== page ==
Despite pleas from public health officials and politicians to limit their socializing over the winter holidays as part of the battle against COVID-19, a new poll suggests that a good number of Canadians–nearly half–decided to ignore the advice.
The Léger and the Association for Canadian Studies survey poll found 48 per cent of those surveyed visited with people outside their home, compared to 50 per cent who did not.
The online poll—conducted from December 30 to January 3–also found that overall satisfaction with federal government measures to fight the pandemic has fallen to its lowest point (62%) since March.
The poll, however, did supply a smidgen of good news for health professionals who are urging Canadians to get their anti-COVID vaccinations–as 71 per cent of the respondents said they plan to get vaccinated, an increase of five per cent from mid-December.
As well, 87 per cent said they would support a total ban on international travel until there are several consecutive days of reduced numbers of COVID-19 cases.
As of Tuesday morning, 611,424 COVID-19 cases and 16,074 deaths have been confirmed in Canada since the first case was reported in January.
And the numbers continue to climb.
There are currently nearly 26,000 active cases of the illness in the country’s most populous province
The seven-day average of new daily cases has now surpassed 3,000 for the first time.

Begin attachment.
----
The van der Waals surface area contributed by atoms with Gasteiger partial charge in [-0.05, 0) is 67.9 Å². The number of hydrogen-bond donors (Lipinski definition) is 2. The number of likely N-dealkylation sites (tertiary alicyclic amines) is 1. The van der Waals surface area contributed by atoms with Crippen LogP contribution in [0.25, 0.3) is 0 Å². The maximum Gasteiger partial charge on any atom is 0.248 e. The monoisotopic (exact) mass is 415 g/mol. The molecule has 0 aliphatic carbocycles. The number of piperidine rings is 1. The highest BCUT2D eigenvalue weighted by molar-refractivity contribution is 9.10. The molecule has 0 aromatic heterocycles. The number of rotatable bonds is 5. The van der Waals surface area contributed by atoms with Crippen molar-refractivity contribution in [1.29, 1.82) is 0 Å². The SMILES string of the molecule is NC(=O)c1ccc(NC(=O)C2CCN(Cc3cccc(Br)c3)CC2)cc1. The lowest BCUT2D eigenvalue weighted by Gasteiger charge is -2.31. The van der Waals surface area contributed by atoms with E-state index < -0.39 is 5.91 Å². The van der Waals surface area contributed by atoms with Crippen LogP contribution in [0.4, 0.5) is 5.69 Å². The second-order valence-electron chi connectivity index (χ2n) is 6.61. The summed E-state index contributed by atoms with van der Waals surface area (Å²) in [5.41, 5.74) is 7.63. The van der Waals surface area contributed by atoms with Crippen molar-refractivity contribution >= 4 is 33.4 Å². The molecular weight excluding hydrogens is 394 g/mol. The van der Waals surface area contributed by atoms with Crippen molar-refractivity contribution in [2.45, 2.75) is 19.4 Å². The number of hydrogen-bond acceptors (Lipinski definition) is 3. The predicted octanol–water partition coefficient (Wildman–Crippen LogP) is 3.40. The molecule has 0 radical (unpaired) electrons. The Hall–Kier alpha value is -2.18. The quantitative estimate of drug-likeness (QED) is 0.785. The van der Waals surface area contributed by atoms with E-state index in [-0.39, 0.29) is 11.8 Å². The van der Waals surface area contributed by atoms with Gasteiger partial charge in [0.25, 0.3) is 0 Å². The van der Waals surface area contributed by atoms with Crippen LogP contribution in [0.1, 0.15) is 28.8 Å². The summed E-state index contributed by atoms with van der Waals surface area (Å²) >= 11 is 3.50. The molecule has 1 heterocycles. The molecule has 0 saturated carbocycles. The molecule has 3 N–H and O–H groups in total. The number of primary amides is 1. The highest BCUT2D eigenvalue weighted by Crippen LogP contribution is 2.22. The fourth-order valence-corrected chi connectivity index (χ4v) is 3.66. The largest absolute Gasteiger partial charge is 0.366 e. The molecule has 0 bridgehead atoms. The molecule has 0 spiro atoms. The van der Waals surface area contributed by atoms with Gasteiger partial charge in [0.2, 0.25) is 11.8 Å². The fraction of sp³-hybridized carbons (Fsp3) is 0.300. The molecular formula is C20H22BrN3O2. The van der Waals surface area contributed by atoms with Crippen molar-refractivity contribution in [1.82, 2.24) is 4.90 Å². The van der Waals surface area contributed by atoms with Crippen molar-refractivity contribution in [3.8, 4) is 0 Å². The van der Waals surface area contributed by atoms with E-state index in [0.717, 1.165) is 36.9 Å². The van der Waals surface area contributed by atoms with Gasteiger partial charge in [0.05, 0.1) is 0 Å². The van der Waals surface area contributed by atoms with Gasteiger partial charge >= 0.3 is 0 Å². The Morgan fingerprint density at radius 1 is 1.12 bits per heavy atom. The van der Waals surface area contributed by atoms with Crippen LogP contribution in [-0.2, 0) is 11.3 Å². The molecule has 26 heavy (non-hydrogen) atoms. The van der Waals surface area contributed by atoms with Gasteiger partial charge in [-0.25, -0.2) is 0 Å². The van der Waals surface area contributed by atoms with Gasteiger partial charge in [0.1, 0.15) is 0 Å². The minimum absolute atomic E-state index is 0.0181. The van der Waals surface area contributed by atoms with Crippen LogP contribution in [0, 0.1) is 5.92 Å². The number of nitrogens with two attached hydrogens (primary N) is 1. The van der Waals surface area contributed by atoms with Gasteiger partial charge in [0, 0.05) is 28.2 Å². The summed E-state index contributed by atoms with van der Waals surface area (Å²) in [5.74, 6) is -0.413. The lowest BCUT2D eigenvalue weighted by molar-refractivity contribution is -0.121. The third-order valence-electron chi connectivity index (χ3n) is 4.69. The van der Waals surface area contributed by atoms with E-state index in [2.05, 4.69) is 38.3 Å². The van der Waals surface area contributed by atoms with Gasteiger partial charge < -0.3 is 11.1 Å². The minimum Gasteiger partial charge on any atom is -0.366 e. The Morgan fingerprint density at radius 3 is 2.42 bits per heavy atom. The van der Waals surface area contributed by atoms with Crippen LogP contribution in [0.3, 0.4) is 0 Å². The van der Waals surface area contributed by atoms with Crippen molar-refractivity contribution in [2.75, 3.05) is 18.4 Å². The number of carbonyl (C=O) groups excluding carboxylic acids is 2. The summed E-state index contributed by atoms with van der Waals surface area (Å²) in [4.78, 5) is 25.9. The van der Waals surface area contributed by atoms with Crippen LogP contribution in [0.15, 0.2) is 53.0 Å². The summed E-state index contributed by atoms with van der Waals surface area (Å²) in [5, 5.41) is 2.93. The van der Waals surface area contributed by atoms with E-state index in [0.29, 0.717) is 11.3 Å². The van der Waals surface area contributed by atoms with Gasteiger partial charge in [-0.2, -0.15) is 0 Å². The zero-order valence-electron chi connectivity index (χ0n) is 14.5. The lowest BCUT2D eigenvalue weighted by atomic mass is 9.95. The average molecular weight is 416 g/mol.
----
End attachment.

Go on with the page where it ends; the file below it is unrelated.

In neighbouring Quebec, Radio Canada reported Tuesday that Premier François Legault had not yet decided whether to follow the advice of Quebec health officials who want the province to impose a curfew as COVID-19 cases rise.
The report came as Quebec reported over 2,500 new cases and 32 more deaths–bringing the number of persons who have died in the province from COVID-19 to 8,379.
The province has now registered at least 2,800 COVID-19 cases in a single day three times since last Wednesday.
In a bit of good news, Yukon began its immunization program at a long-term care facility in Whitehorse on Monday.
Agnes Mills, 83, and Mary Merchant, 103, were the first of about 50 residents and staff to receive their shots at the facility, Whistle Bend Place.
Yukon officials say they expect to get enough doses to immunize about 75 per cent of the territory’s population by the end of March.
With files from CBC News, The Canadian Press